In a world where males are praised, Fashion makes a big difference

A September 21st New York Times front-page article,” Afghan Boys Are Prized , SO Girls Live the Part”, by Jenny Nordberg, revealed a fascinating segment of life in Afghanistan, one where  having a son  and the privileges that comes with simply being born a male,  are so revered that families are dressing their little girls in males clothing.

The article featured Mehran Rafaat, a six-year-old  Afghan girl, whose mother, Azita Raafat, disguises as boy so that she would have the benefit of a proper education, among other reasons.

“In a land where sons are more highly valued, since in the tribal culture usually only they can inherit the father’s wealth and pass down a name, families without boys are the objects of pity and contempt. Even a made-up son increases the family’s standing, at least for a few years.”- Afghan Boys Are Prizes, So Girls Live the Part

According to the article, while Mehran’ s sisters’ are dressed in traditional female attire, black dresses and hijabas or head scarves, for school, Mehran, whose hair is cut short and cropped- like a boy’s- wears a white shirt with a necktie and green pants.

Mehran Rafaat and her older sisters.

Azita, Mehran’s mother, grew up in Kabul and was a top student who spoke six languages. As a young girl she had dreams of one day becoming a doctor. She never got to accomplish her dreams, instead, she was forced by her father to become her cousin’s second wife.  In 2002 , after the fall of the Taliban and with the mandatory permission from her husband, she became one 0f the 68 female members of the Afghan Parliament. Her husband, who is illiterate, is now a stay at home dad.

Azita’s decision to dress Mehran as a boy stems from her own childhood experience, she too was raised as a boy. As a child, she went to an all girls school in the morning but in afternoon she , being eldest in her family, helped her father, a shop owner, by running errands, as a boy. Azita credits her experience as a boy with giving her the confidence she needs to interact in the male dominated world of the Afghan Parliament.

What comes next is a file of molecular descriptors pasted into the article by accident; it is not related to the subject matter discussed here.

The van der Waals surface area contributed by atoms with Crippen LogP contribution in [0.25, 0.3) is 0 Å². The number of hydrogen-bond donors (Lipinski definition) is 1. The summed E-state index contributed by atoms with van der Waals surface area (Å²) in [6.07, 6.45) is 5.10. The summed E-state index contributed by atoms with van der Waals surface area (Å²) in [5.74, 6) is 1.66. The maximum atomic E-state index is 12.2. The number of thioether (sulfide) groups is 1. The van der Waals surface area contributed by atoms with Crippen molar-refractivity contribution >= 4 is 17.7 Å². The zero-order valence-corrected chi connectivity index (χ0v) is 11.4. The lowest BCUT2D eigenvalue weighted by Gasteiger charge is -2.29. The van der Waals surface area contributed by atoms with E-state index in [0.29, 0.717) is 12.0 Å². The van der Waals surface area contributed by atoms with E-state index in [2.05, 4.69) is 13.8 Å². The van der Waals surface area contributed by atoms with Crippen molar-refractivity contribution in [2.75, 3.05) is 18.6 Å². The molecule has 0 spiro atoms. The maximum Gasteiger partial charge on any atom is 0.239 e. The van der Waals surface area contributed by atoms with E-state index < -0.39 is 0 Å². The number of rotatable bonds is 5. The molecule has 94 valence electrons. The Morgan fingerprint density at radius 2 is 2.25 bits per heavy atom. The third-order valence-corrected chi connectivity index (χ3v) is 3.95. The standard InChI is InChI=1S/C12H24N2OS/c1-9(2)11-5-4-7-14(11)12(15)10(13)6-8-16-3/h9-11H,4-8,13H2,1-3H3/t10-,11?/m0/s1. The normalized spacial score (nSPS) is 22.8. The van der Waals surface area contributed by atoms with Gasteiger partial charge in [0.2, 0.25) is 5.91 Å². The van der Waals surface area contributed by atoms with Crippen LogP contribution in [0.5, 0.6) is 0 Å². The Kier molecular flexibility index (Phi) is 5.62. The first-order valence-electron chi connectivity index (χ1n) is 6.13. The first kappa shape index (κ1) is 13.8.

Azita Raafat and one of her daughters by Adam Ferguson for The New York Times

According to the Times, in Afghanistan some families have many reasons to dress their little girls in boys clothing. Some do so because of  “economic need”, others because of pressure from their society to have sons. According to Nordberg’s article, there are no laws against the practice. In fact, it is a commonly accepted one. The young girls are even called a specific name,“bacha posh” which  means “dressed up as a boy” in Dari, that distinguish them from being girls or boys.

When the young girls or ” bacha posh” reach the age puberty most families decide to have them return to womanhood.

The confusion that must come with life experience is unimaginable. First these girls are raised in an environment where they can do, say, and go where ever they please but as soon as the physical traits that make them women begin to show, they are forced to give up the lives they’ve always known. It’s already hard being a girl in any society, but especially a place like Afghanistan, this must make it a lot harder.

Azitia said she hopes the experience does not have an effect on Mehran’s psyche and personality. After all, her own experience did help her to become the respected member of parliament she is today.

The Rafaats have not yet decided when they will have Mehran return to womanhood.


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